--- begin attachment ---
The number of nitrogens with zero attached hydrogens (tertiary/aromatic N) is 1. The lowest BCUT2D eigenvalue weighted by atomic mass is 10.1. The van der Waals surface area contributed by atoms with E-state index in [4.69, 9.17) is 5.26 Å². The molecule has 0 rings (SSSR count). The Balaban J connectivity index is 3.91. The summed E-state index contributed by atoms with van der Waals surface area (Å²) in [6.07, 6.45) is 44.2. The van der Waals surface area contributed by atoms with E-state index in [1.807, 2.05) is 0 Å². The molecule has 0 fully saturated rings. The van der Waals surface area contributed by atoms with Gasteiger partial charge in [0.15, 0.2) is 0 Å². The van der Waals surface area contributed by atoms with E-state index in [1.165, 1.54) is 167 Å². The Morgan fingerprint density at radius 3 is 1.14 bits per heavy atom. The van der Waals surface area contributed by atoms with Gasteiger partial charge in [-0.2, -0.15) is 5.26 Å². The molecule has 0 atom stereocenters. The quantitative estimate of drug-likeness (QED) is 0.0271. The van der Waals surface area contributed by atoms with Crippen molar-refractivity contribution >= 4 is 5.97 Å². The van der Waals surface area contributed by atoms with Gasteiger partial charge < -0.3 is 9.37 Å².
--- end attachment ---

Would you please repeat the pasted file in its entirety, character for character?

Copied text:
The number of nitrogens with zero attached hydrogens (tertiary/aromatic N) is 1. The lowest BCUT2D eigenvalue weighted by atomic mass is 10.1. The van der Waals surface area contributed by atoms with E-state index in [4.69, 9.17) is 5.26 Å². The molecule has 0 rings (SSSR count). The Balaban J connectivity index is 3.91. The summed E-state index contributed by atoms with van der Waals surface area (Å²) in [6.07, 6.45) is 44.2. The van der Waals surface area contributed by atoms with E-state index in [1.807, 2.05) is 0 Å². The molecule has 0 fully saturated rings. The van der Waals surface area contributed by atoms with Gasteiger partial charge in [0.15, 0.2) is 0 Å². The van der Waals surface area contributed by atoms with E-state index in [1.165, 1.54) is 167 Å². The Morgan fingerprint density at radius 3 is 1.14 bits per heavy atom. The van der Waals surface area contributed by atoms with Gasteiger partial charge in [-0.2, -0.15) is 5.26 Å². The molecule has 0 atom stereocenters. The quantitative estimate of drug-likeness (QED) is 0.0271. The van der Waals surface area contributed by atoms with Crippen molar-refractivity contribution >= 4 is 5.97 Å². The van der Waals surface area contributed by atoms with Gasteiger partial charge < -0.3 is 9.37 Å².